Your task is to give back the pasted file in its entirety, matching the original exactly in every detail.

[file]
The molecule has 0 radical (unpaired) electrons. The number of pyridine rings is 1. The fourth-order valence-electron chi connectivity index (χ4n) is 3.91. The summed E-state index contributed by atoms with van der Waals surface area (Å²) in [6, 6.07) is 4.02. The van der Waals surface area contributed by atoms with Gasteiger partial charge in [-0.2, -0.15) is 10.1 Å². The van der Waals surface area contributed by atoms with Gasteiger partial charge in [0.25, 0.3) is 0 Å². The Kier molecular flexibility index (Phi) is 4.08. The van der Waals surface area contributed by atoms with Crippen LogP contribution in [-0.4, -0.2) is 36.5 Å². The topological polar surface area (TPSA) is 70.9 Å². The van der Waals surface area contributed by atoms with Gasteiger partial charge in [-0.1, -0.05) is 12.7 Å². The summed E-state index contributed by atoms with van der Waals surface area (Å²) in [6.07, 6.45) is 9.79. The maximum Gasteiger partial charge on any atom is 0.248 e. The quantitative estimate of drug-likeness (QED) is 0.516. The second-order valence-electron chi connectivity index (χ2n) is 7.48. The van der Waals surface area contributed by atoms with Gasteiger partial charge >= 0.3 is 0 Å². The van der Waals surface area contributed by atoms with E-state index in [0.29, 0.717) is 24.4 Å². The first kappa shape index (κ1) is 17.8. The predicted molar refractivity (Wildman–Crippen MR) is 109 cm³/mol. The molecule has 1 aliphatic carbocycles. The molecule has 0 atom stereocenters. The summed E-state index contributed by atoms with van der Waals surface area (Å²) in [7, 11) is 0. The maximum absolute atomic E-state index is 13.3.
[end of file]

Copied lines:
The molecule has 0 radical (unpaired) electrons. The number of pyridine rings is 1. The fourth-order valence-electron chi connectivity index (χ4n) is 3.91. The summed E-state index contributed by atoms with van der Waals surface area (Å²) in [6, 6.07) is 4.02. The van der Waals surface area contributed by atoms with Gasteiger partial charge in [-0.2, -0.15) is 10.1 Å². The van der Waals surface area contributed by atoms with Gasteiger partial charge in [0.25, 0.3) is 0 Å². The Kier molecular flexibility index (Phi) is 4.08. The van der Waals surface area contributed by atoms with Crippen LogP contribution in [-0.4, -0.2) is 36.5 Å². The topological polar surface area (TPSA) is 70.9 Å². The van der Waals surface area contributed by atoms with Gasteiger partial charge in [-0.1, -0.05) is 12.7 Å². The summed E-state index contributed by atoms with van der Waals surface area (Å²) in [6.07, 6.45) is 9.79. The maximum Gasteiger partial charge on any atom is 0.248 e. The quantitative estimate of drug-likeness (QED) is 0.516. The second-order valence-electron chi connectivity index (χ2n) is 7.48. The van der Waals surface area contributed by atoms with Gasteiger partial charge >= 0.3 is 0 Å². The van der Waals surface area contributed by atoms with E-state index in [0.29, 0.717) is 24.4 Å². The first kappa shape index (κ1) is 17.8. The predicted molar refractivity (Wildman–Crippen MR) is 109 cm³/mol. The molecule has 1 aliphatic carbocycles. The molecule has 0 atom stereocenters. The summed E-state index contributed by atoms with van der Waals surface area (Å²) in [7, 11) is 0. The maximum absolute atomic E-state index is 13.3.